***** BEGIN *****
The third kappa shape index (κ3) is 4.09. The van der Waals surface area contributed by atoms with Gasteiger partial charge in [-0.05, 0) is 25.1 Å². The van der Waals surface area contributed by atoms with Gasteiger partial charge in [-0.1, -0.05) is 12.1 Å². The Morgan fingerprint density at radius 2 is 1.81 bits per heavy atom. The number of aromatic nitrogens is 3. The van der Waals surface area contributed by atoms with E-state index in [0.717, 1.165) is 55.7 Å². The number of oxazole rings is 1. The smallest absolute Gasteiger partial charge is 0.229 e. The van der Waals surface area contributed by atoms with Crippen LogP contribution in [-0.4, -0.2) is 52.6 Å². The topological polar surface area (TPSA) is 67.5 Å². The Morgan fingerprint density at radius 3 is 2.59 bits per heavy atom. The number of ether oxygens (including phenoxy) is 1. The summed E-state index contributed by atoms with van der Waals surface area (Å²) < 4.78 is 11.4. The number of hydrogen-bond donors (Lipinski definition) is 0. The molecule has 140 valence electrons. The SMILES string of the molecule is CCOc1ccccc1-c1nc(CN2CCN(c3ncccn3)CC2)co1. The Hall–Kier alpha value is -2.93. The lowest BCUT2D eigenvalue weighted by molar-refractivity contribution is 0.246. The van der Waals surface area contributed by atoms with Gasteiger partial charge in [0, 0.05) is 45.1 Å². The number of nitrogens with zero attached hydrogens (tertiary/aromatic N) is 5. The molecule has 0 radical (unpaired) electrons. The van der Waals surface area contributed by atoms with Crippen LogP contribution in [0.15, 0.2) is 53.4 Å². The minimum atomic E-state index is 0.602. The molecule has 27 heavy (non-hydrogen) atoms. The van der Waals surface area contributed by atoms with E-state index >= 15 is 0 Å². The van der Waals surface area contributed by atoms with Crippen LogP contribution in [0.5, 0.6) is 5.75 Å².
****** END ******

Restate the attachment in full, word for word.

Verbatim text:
The third kappa shape index (κ3) is 4.09. The van der Waals surface area contributed by atoms with Gasteiger partial charge in [-0.05, 0) is 25.1 Å². The van der Waals surface area contributed by atoms with Gasteiger partial charge in [-0.1, -0.05) is 12.1 Å². The Morgan fingerprint density at radius 2 is 1.81 bits per heavy atom. The number of aromatic nitrogens is 3. The van der Waals surface area contributed by atoms with E-state index in [0.717, 1.165) is 55.7 Å². The number of oxazole rings is 1. The smallest absolute Gasteiger partial charge is 0.229 e. The van der Waals surface area contributed by atoms with Crippen LogP contribution in [-0.4, -0.2) is 52.6 Å². The topological polar surface area (TPSA) is 67.5 Å². The Morgan fingerprint density at radius 3 is 2.59 bits per heavy atom. The number of ether oxygens (including phenoxy) is 1. The summed E-state index contributed by atoms with van der Waals surface area (Å²) < 4.78 is 11.4. The number of hydrogen-bond donors (Lipinski definition) is 0. The molecule has 140 valence electrons. The SMILES string of the molecule is CCOc1ccccc1-c1nc(CN2CCN(c3ncccn3)CC2)co1. The Hall–Kier alpha value is -2.93. The lowest BCUT2D eigenvalue weighted by molar-refractivity contribution is 0.246. The van der Waals surface area contributed by atoms with Gasteiger partial charge in [0, 0.05) is 45.1 Å². The number of nitrogens with zero attached hydrogens (tertiary/aromatic N) is 5. The molecule has 0 radical (unpaired) electrons. The van der Waals surface area contributed by atoms with Crippen LogP contribution in [0.15, 0.2) is 53.4 Å². The minimum atomic E-state index is 0.602. The molecule has 27 heavy (non-hydrogen) atoms. The van der Waals surface area contributed by atoms with E-state index >= 15 is 0 Å². The van der Waals surface area contributed by atoms with Crippen LogP contribution in [0.5, 0.6) is 5.75 Å².